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  • Washington Highlights

    National Academy of Medicine Report Calls for Immediate Action to Address Clinician Burnout

    Alexander Ommaya, Senior Director, Clinical and Translational Research and Policy
    Anne Berry, Lead Specialist, Implementation Research & Policy

    The National Academy of Medicine (NAM) Oct.23 released the consensus study report by the Committee on Systems Approaches to Improve Patient Care by Supporting Clinician Well-Being.

    The report presents findings from the study, which examined the factors contributing to clinician burnout, related consequences, and potential interventions. It calls for health care organizations and health professions educational institutions, along with health care policy, regulatory, and standards-setting entities, to take immediate action to improve clinical work and learning environments. It states, “The magnitude of the burnout problem and the growing consequences for clinicians, patients, and the performance of the U.S. health care system should compel health care leaders to make an immediate and widespread commitment to major systemic changes to improve the clinical work and learning environments.”

    The report has identified the following six goals, each with corresponding recommendations:

    1. Create Positive Work Environments: Transform health care work systems by creating positive work environments that prevent and reduce burnout, foster professional well-being, and support quality care.
    2. Create Positive Learning Environments: Transform health professions education and training to optimize learning environments that prevent and reduce burnout and foster professional well-being.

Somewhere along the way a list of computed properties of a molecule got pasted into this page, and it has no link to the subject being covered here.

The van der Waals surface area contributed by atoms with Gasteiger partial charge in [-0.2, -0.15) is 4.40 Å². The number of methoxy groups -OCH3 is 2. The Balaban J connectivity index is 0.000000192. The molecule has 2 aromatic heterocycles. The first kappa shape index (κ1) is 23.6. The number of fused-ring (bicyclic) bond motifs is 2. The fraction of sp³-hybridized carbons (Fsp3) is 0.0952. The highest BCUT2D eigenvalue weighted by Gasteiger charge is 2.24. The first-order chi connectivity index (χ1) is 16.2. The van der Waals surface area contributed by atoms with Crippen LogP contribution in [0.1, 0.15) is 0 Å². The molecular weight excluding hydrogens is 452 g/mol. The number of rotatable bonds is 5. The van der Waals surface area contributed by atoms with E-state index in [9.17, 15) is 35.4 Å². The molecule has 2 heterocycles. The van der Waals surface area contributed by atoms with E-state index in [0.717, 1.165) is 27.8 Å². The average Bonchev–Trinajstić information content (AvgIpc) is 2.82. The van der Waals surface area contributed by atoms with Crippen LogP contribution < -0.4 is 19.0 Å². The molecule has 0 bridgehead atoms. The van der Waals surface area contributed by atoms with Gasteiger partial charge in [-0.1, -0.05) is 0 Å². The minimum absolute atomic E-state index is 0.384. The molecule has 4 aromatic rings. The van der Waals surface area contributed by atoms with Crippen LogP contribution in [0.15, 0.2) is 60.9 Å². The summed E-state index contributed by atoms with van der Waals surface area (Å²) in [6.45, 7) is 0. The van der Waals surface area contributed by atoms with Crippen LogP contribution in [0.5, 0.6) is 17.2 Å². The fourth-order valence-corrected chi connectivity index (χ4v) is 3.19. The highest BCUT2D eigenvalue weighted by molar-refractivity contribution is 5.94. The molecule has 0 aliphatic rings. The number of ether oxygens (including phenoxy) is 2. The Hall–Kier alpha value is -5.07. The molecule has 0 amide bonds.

3. Reduce Administrative Burden: Prevent and reduce the negative consequences on clinicians’ professional well-being that result from laws, regulations, policies, and standards promulgated by health care policy, regulatory, and standards-setting entities, including government agencies (federal, state, and local), professional organizations, and accreditors.
    4. Enable Technology Solutions: Optimize the use of health information technologies to support clinicians in providing high-quality patient care.
    5. Provide Support to Clinicians and Learners: Reduce the stigma and eliminate the barriers associated with obtaining the support and services needed to prevent and alleviate burnout symptoms, facilitate recovery from burnout, and foster professional well-being among learners and practicing clinicians.
    6. Invest in Research: Provide dedicated funding for research on clinician professional well-being.

    The AAMC was one of the sponsors of this study and an inaugural sponsor of the NAM Action Collaborative on Clinician Well-Being and Resilience.